Lydians in Harmony: LSQ Plays at Colgate

 

 

Christian Savage

In my four years at Colgate, I’ve come to the conclusion that Colgate University has an abnormal obsession with string quartets. I find myself reviewing the second string quartet of the semester, the Lydian String Quartet (LSQ), who performed on Sunday in the Chapel, and have yet another string concert slated for next weekend. What is this fixation with string instruments, both here at Colgate and in the 500-year history of post-Renaissance Western music? While I still haven’t totally figured out the answer to this vexing question, Sunday’s concert offered one hitherto-ignored possibility: the felicity with which string instruments can be employed to play vastly different musical styles. After listening to the LSQ’s program of Beethoven, Gabriela Frank and Mozart, I couldn’t help but be impressed by the way the performers successfully coaxed three disparate types of music from their instruments.

The LSQ chose to open their concert with a work of Beethoven, “String Quartet no. 10 in Eb major, op. 74,” nicknamed “The Harp.” When I first read the biography of the Lydians, I was struck by the fact that they were a group strongly dedicated to supporting new music (why would they choose to begin with a relatively classic work?). After listening to but a few minutes of the opening Poco Adagio – Allegro, however, I realized I should kick my stupid music major butt for my foolishness. Beethoven is known for being a bit of a musical rebel and forward thinker, and this quartet is no different. In a break with common sonata form, the quartet begins with an adagio section before transitioning into a movement packed with pizzicato arpeggios. The novelty of these arpeggios in particular (also the impetus for the quartet’s being named after a harp) was masterfully emphasized by the dainty plucking of the LSQ players.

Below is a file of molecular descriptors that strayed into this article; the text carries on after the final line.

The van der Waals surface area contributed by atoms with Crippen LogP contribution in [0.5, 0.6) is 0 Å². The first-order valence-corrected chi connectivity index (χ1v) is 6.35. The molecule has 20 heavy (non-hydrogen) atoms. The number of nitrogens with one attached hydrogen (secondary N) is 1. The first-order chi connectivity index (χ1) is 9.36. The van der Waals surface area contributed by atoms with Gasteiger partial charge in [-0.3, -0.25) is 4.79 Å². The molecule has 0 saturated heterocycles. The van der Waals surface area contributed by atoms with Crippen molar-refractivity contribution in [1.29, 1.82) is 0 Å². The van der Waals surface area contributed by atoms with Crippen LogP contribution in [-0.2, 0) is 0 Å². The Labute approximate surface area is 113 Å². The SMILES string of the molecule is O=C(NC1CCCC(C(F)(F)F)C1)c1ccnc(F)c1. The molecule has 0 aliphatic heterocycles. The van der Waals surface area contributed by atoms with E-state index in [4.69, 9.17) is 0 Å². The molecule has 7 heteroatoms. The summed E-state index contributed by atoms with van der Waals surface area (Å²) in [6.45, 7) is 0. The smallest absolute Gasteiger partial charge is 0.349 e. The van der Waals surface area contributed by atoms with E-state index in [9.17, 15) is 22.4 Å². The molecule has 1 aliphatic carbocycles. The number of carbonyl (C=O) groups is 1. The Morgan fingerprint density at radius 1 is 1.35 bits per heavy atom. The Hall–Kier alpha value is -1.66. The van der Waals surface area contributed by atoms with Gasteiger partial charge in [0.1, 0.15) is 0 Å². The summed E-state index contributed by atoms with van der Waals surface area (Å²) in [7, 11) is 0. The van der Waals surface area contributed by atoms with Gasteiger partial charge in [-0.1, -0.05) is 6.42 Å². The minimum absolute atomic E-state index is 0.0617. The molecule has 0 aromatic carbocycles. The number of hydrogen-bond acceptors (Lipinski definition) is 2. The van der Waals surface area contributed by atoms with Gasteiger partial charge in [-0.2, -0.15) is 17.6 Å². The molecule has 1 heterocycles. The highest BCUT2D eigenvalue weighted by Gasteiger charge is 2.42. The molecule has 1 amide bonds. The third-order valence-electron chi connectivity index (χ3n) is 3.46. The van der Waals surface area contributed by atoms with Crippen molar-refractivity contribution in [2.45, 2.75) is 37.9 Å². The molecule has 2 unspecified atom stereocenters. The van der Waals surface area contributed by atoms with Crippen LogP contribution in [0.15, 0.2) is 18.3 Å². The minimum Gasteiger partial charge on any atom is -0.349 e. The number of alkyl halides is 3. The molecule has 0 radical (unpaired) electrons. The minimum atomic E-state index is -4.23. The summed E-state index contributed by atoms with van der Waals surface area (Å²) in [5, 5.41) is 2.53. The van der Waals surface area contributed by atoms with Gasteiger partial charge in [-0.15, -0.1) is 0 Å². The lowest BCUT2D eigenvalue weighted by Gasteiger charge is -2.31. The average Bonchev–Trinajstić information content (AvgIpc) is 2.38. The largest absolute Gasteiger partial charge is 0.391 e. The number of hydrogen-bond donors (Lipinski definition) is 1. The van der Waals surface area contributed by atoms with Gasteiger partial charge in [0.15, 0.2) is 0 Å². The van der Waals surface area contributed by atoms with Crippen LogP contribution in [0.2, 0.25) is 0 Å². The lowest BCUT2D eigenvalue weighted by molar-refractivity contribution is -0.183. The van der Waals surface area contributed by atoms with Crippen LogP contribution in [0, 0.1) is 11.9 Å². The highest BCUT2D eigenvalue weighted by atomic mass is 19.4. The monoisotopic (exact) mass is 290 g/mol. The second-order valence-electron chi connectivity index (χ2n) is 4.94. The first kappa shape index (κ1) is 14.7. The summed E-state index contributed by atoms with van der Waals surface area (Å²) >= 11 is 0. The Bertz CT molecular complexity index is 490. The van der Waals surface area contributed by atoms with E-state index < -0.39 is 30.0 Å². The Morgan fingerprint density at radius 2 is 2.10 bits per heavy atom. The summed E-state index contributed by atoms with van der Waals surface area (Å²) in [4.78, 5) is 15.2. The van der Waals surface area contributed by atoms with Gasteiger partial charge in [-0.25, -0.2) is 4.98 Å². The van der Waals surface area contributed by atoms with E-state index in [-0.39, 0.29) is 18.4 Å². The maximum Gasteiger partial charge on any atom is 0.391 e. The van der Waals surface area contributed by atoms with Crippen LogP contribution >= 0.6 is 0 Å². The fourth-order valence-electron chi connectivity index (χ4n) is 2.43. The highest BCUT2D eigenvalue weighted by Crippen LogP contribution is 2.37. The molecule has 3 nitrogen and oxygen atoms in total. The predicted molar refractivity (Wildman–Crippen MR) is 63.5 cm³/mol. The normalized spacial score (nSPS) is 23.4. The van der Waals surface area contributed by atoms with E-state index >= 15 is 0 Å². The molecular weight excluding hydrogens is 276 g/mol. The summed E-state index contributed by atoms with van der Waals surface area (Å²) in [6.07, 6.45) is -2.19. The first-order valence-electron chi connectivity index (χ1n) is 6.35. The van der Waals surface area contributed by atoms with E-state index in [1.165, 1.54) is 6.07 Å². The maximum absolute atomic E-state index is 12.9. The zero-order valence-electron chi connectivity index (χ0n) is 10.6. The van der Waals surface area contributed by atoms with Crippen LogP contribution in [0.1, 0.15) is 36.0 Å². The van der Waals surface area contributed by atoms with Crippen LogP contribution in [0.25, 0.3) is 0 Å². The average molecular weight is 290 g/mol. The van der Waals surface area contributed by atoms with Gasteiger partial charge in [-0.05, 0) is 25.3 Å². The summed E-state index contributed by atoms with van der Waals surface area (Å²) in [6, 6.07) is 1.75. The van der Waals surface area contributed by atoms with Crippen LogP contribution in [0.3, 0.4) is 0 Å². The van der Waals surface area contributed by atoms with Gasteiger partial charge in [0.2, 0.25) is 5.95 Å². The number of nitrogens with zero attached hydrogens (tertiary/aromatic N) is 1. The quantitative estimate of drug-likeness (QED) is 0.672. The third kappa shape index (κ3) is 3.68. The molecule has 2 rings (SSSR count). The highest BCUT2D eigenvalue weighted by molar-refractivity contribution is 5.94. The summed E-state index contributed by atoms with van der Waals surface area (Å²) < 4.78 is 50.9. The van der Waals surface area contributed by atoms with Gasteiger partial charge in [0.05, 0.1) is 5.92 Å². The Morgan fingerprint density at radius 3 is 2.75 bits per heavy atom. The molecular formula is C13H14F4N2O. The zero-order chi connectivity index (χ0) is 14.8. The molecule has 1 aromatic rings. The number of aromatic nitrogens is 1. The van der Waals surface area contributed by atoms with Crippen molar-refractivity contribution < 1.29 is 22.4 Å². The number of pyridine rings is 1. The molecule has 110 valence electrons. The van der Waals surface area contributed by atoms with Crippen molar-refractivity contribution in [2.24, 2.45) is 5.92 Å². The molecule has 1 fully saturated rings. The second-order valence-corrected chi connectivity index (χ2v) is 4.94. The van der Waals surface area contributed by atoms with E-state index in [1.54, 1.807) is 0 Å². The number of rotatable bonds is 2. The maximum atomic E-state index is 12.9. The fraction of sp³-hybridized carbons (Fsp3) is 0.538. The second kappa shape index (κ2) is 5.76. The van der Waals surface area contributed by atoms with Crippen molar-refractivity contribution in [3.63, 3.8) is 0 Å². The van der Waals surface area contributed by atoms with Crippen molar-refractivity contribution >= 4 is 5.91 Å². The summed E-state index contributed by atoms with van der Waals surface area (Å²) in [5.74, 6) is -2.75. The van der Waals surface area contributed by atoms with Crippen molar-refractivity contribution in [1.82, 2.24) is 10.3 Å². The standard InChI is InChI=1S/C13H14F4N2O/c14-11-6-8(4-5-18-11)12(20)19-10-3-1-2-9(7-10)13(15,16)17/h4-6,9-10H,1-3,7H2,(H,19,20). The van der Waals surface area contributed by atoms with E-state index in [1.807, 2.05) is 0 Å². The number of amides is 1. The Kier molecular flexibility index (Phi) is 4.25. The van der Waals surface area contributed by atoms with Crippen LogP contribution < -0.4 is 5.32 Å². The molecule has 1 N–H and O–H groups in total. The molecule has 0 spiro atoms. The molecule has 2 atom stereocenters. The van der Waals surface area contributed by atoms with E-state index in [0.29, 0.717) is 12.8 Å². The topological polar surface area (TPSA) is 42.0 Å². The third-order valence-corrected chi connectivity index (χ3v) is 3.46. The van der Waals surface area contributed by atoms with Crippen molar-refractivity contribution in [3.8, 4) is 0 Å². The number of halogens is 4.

This keen sense of expression was likewise demonstrated in the Presto movement, which featured rapid alterations between fierce tremolos in the lower voices and a soaring, mellifluous violin line. I credit first violinist Daniel Stepner for expertly coloring this part, and indeed all of the other works performed on Sunday; while all the Lydians played with emotion, his was the most convincing performance. Finally, no mention of Beethoven’s emotional pull would be complete without mentioning his trademark rapid changes in dynamics; the LSQ’s dramatic crescendi nearly knocked me out of my chair a few times.

Following the final Allegro molto of Beethoven’s quartet (for the most part disappointingly average compared to the other movements), the LSQ moved in a whole different direction by performing Frank’s “Leyendas: An Andean Walkabout.” This composition was inspired by the composer’s mixed heritage (including American, Lithuanian, Jewish and Chinese descent) and works in ethnomusicology, and it attempted to blend Peruvian with Western musical styles. I’ll admit now that while I didn’t enjoy much of the piece (especially the dissonant rubbish of the middle movements), it was nevertheless interesting; Frank called for the Lydians to replicate some strange sounds of traditional Andean instruments on their strings.